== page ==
New: We've just partnered with LMG to offer you a national gig guide. Check it out!
As much as it sucks to say, South African rock music, to a significant degree, lives in the shadow of its European and American counterparts. Almost every time someone tells me about a new local band they phrase it saying “They’re the South African Nirvana”, or “They’re sort of like a South African Tool”, or “They’re totally South Africa’s answer to Ty Segall”. It’s like our rock bands only exist in a quagmire as parallel versions of more famous international acts.
Enter Pollinator. Right off the bat – “Fruit” is undoubtedly the most original and unique offering I’ve ever heard from a South African rock ‘n roll band. To my ears, it’s the first SA rock album that defies superficial sonic comparisons to the international overlords of the genre.
Rock ‘n’ roll, a generally derivative genre built on recycled riffs and hooks, is an arena in which it is almost impossible stand out and do something new. “Fruit” ticks all the right rock ‘n’ roll boxes: insane guitar tone, thunderously tight drumming, rock solid bass and undeniably sexy licks (“Expectations” is a proper grinder).
The three-part vocals are also to be admired, as are their subversive lyrics. The hook on “Apple Pie” (“I like salad because I’m a woman”) sung by drummer, Tim Edwards, although humerous at first, has a latent air of sadness to it.
The album’s artwork, courtesy of Annemarie Buchner, is also worth a mention and shows attention to detail.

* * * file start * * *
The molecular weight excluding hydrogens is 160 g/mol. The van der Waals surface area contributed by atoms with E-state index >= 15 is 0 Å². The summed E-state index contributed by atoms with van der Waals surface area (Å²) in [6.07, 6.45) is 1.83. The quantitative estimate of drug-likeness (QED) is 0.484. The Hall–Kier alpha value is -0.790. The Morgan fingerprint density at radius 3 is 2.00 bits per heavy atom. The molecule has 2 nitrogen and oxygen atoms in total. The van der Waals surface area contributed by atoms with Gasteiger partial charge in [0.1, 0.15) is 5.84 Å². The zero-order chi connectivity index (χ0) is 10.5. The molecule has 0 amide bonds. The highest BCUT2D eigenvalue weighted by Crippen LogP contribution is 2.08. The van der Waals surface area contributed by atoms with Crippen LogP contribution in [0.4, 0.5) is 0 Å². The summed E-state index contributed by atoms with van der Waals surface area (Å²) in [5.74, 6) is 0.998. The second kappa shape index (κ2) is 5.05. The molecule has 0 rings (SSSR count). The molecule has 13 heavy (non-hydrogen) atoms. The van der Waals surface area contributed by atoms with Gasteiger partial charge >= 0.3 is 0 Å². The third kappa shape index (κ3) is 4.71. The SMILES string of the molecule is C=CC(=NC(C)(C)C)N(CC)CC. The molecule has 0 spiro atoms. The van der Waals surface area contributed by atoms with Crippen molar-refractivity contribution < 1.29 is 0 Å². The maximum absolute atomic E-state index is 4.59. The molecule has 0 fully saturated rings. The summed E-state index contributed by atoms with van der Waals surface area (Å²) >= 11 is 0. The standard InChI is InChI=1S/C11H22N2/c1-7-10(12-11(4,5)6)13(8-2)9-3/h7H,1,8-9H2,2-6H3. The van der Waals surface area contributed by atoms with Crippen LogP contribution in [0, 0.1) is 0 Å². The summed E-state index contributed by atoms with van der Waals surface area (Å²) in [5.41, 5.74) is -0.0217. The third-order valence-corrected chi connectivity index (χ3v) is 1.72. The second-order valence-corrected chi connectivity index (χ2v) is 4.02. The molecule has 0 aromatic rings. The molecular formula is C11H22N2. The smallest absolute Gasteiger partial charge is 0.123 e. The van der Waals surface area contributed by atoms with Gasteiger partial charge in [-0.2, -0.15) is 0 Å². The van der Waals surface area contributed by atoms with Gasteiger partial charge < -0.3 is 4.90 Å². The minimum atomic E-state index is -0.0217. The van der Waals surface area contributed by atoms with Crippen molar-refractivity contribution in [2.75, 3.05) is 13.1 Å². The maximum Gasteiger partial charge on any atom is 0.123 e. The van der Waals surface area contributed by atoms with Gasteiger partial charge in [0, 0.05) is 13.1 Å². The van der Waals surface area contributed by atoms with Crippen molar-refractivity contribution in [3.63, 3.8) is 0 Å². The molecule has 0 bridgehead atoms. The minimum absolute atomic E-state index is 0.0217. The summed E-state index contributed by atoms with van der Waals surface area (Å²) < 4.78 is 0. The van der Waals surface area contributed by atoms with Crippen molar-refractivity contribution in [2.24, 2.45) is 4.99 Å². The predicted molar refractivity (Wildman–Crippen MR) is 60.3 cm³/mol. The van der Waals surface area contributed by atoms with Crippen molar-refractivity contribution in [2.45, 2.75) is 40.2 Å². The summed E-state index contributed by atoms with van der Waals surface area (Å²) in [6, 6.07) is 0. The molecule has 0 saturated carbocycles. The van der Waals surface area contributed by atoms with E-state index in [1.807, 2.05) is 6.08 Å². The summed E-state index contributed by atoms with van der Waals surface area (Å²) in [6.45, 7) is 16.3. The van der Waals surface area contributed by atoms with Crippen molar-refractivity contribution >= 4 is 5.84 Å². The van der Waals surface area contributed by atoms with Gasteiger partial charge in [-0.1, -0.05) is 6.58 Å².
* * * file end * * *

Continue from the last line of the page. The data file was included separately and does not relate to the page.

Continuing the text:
But even though Pollinator stick so closely to the essentials of the rock ‘n’ roll rulebook, they sound completely original. The riffs and chord progressions are totally unique, and the songs unfold in directions which, on first, second, and even third listens, are completely unexpected.
Upon reaching out to Pollinator, Evert Snyman (vox, guitar, keys & percussion) informed me that the band produced and recorded the album themselves at their own studio, THE BACKLINE, and that, “All three [band members] have totally different styles and tastes in music, [so] we just try to mash it up together.” Louise Eksteen (vox & bass) was also primarily responsible for mixing the record and mastered it.
Perhaps by working as an isolated, independent three-piece unit is their secret to creating such a unique and flavourful album, complete with all the rock ‘n’ roll trimmings.
Follow Duncan on Twitter.
Listen to “Fruit” below.